From Inside the SeaWorld Hearings: Part 1

Published by PETA.

In an appalling display of its mercenary mindset, SeaWorld is fighting a federal charge that it exposed its employees to risks “causing or likely to cause death or serious physical harm,” which was brought after trainer Dawn Brancheau was killed by the orca Tilikum last year. The Occupational Health and Safety Administration (OSHA) cited SeaWorld for a willful violation of federal law and fined the company the maximum amount allowed. PETA supporters were outside OSHA’s Florida office to stand up for the animals who live and die in cramped tanks at SeaWorld.

Photo courtesy of Carla Wilson

Even though Tilikum had killed twice before—and despite a history of trainer deaths, hospitalizations, and injuries—SeaWorld’s attorney argued that Brancheau’s death was merely an “unfortunate event” and that its training process made interactions with killer whales “safe.” Yet, SeaWorld’s curator of animal training acknowledged that these procedures couldn’t have saved Brancheau after she was dragged into the water by Tilikum.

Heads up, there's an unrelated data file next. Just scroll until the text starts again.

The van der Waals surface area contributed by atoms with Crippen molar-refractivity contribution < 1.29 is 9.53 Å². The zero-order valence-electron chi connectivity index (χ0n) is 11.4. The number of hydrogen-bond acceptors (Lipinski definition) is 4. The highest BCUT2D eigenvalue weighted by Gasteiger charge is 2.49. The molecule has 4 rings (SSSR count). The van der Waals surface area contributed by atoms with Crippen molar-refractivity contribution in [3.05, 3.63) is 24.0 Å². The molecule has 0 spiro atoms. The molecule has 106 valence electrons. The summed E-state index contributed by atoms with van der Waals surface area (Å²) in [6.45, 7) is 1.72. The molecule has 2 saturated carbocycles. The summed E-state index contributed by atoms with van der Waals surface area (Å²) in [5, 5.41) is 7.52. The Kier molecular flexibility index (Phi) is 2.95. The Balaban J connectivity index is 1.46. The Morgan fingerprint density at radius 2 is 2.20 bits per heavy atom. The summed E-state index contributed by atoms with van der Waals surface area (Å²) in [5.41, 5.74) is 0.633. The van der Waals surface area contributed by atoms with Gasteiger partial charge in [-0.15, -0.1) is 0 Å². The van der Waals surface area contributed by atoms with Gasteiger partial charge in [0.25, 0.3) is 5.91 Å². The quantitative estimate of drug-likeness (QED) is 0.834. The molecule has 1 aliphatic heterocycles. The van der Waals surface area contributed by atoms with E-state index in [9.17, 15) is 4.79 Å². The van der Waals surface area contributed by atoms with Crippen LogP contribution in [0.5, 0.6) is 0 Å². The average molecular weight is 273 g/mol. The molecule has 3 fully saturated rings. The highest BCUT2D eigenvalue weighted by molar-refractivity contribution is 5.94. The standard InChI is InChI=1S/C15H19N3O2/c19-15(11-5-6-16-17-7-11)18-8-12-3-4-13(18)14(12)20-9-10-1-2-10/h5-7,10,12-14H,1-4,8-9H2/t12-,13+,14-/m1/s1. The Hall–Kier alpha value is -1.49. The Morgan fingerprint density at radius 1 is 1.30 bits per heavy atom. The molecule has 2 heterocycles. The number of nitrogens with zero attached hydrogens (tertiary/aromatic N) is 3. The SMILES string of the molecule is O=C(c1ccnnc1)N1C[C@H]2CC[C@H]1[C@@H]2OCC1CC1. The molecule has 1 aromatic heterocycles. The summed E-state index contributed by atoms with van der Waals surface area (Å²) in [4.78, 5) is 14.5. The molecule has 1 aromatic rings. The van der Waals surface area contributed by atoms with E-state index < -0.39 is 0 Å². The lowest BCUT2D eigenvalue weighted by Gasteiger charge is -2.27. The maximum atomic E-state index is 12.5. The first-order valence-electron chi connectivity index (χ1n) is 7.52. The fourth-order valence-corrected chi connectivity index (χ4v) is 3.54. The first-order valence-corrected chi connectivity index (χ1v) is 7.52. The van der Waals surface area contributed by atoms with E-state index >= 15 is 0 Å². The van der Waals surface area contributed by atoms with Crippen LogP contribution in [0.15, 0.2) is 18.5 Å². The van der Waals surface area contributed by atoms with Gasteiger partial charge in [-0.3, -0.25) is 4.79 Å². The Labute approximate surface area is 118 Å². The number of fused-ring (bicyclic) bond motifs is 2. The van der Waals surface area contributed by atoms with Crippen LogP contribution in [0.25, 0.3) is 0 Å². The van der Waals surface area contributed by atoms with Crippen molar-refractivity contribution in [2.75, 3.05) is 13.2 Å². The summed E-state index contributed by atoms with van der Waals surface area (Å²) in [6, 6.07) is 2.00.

Government attorneys stated that killer whales are “large, powerful and non-domesticated animals” with “the potential to cause serious physical harm or death to people who get near them.” They argued that “SeaWorld’s killer whale training program doesn’t change the essential facts that harm or death to people is possible. Their program doesn’t eliminate what SeaWorld itself recognizes as a calculated risk.”

The hearing is expected to last all week. Stay tuned for updates.


Written by Jennifer O’Connor

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 Ingrid E. Newkirk

“Almost all of us grew up eating meat, wearing leather, and going to circuses and zoos. We never considered the impact of these actions on the animals involved. For whatever reason, you are now asking the question: Why should animals have rights?” READ MORE

— Ingrid E. Newkirk, PETA President and co-author of Animalkind